However, the unit not only won the field position battle against the Patriots, it also turned in an overall solid performance that included a major forced fumble caused by Mark Herzlich that was recovered by linebacker Jacquian Williams to set up a Giants scoring opportunity.

"It feels great," said long snapper and special teams captain Zak DeOssie. "Any turnover in any game is huge. That is how you win and lose games on turnovers."

--- QB Eli Manning's 250 yards increased his career total to 25,023. He is the second player in Giants history with 25,000 passing yards. Phil Simms holds the franchise record with 33,462.

--- LB Mathias Kiwanuka finished as the Giants' team leader against the Patriots with 12 total tackles.

--- DT Dwayne Hendricks, who was signed to the active roster on Oct. 15, made his NFL debut against New England.

--- P Steve Weatherford's eight punts were the most by a Giants punter since they punted nine times vs. New Orleans on Dec. 24, 2006.

Giants report card: New York 24, New England 20

PASSING OFFENSE: B-plus -- It wasn't pretty and certainly the numbers don't show it, but Eli Manning was once again elite despite not having receiver Hakeem Nicks (hamstring) available. Manning's only glitch was the interception he threw into the end zone that was picked off by Kyle Arrington; otherwise, he made the plays he needed to in order to move the chains, including finding his big tight end Jake Ballard for two key passes on the game-winning drive. While the pass blocking wasn't always there, which forced Manning to throw a lot off his back foot, the good news is that he wasn't sacked. Manning finished 20 of 39 (51.2 percent) for 250 yards, two touchdowns and one interception.

RUSHING OFFENSE: B-plus -- While the numbers don't appear to be impressive – the Giants' rushing game averaged 3.8 yards per carry – it was how they ran the ball that made the difference. Minus their top running back, Ahmad Bradshaw, who was home nursing a broken foot, Brandon Jacobs came to work with a brand new attitude. He ran with a purpose and made every single one of his 72 yards on 18 carries count for something. Meanwhile DJ Ware, who moved into the third-down back role, did a nice job of picking up the blitzes while also managing a respectable 3.3 yards per carry on his seven opportunities. Finally, rookie Da'Rel Scott, active with Bradshaw sidelined, showed that intriguing burst of speed and quickness through the line on his lone carry that went for five yards.

PASS DEFENSE: C-plus -- While Patriots quarterback Tom Brady only completed 57 percent of his passes that included two touchdowns, he also threw two costly and uncharacteristic interceptions. The Giants did a nice job for the most part of mixing up zone and man-to-man coverage, and also did a decent job of disguising what they were looking to do. However, the fact remains that the Patriots managed to record not one, but two 100-yard receivers this week – Wes Welker, who had nine catches for 136 yards, and tight end Rob Gronkowski, who caught eight balls for 101 yards.

RUSH DEFENSE: A-minus -- Save for a couple of big runs of 18 yards by BenJarvus Green-Ellis, who broke free for 18 yards on the Patriots' first play from scrimmage, and receiver Wes Welker, who had a 13-yard scramble, the Giants run defense was much more stout this week as players did a better job of getting into their gaps and shedding blocks. Credit the Giants' linebacking corps, led by team leading tacklers Mathias Kiwanuka and Michael Boley, who did an exceptional job of keeping the Patriots' runners from getting to the defensive backfield.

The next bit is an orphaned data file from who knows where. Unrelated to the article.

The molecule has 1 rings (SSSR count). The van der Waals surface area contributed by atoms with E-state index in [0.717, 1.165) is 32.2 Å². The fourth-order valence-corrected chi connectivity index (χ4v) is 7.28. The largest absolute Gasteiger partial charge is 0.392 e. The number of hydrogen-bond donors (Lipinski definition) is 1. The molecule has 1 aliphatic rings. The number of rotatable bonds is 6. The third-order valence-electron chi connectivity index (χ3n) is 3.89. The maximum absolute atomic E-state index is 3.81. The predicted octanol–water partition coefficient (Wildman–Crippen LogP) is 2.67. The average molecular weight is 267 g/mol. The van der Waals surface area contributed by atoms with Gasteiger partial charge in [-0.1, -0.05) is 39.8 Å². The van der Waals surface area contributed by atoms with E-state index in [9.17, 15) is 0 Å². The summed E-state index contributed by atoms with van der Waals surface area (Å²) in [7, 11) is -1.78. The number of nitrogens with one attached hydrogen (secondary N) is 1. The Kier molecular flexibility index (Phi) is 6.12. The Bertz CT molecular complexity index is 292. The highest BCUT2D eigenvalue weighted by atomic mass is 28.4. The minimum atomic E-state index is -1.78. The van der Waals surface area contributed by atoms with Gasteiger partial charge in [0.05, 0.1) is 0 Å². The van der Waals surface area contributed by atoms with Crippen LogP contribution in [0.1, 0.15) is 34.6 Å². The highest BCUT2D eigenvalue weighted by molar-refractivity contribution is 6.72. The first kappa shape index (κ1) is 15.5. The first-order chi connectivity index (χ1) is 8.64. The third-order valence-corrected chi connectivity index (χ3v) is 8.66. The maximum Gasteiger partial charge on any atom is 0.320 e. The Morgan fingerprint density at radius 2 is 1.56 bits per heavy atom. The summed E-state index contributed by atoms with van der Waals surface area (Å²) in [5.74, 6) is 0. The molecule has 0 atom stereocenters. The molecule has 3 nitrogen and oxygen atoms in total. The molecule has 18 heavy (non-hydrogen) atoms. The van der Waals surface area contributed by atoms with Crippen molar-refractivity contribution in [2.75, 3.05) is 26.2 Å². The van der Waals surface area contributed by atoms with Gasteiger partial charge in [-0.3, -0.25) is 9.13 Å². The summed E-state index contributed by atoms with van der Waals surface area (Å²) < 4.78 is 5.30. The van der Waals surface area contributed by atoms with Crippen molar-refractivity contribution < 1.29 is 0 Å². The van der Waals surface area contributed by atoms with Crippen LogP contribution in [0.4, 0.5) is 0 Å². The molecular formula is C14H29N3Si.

SPECIAL TEAMS: B-plus -- Take away the low, short snaps by Zak DeOssie (which were handled cleanly by holder Steve Weatherford), and the muffed punt by Aaron Ross that nearly changed the complexion of the game, and the Giants special teams had another solid outing. The star this week was Weatherford, who sent five of his six punts inside the 20 and of those five, three inside of the 10-yard line, forcing the Patriots to work with a longer field. Meanwhile the Giants' coverage units were, for the most part, solid, though the gunner coverage had its share of troubles with New England's gunners. The special teams also came up with a big play when linebacker Mark Herzlich forced a fumble that was recovered by fellow rookie linebacker Spencer Paysinger, a turnover that set up an ensuing scoring drive.

COACHING: A -- Head coach Tom Coughlin has his players believing they can stand toe-to-toe with any team, and it's showing in their on-field performance. What's more, when some critical mistakes were made that could have potentially affected the outcome of the game, Coughlin and Co. were right there, encouraging players to forget about it and move on to the next play. Offensive coordinator Kevin Gilbride found a way to get tight end Jake Ballard involved in the game and it paid dividends as Ballard contributed on the game-winning drive. He also figured out a way to jump-start the running game despite not having his best runner, Ahmad Bradshaw, and his starting center, David Baas, in the lineup. Defensive coordinator Perry Fewell brought his best plan to date to this game, a plan in which the Giants mixed up their coverages and disguised what they were doing just enough to keep the Patriots guessing.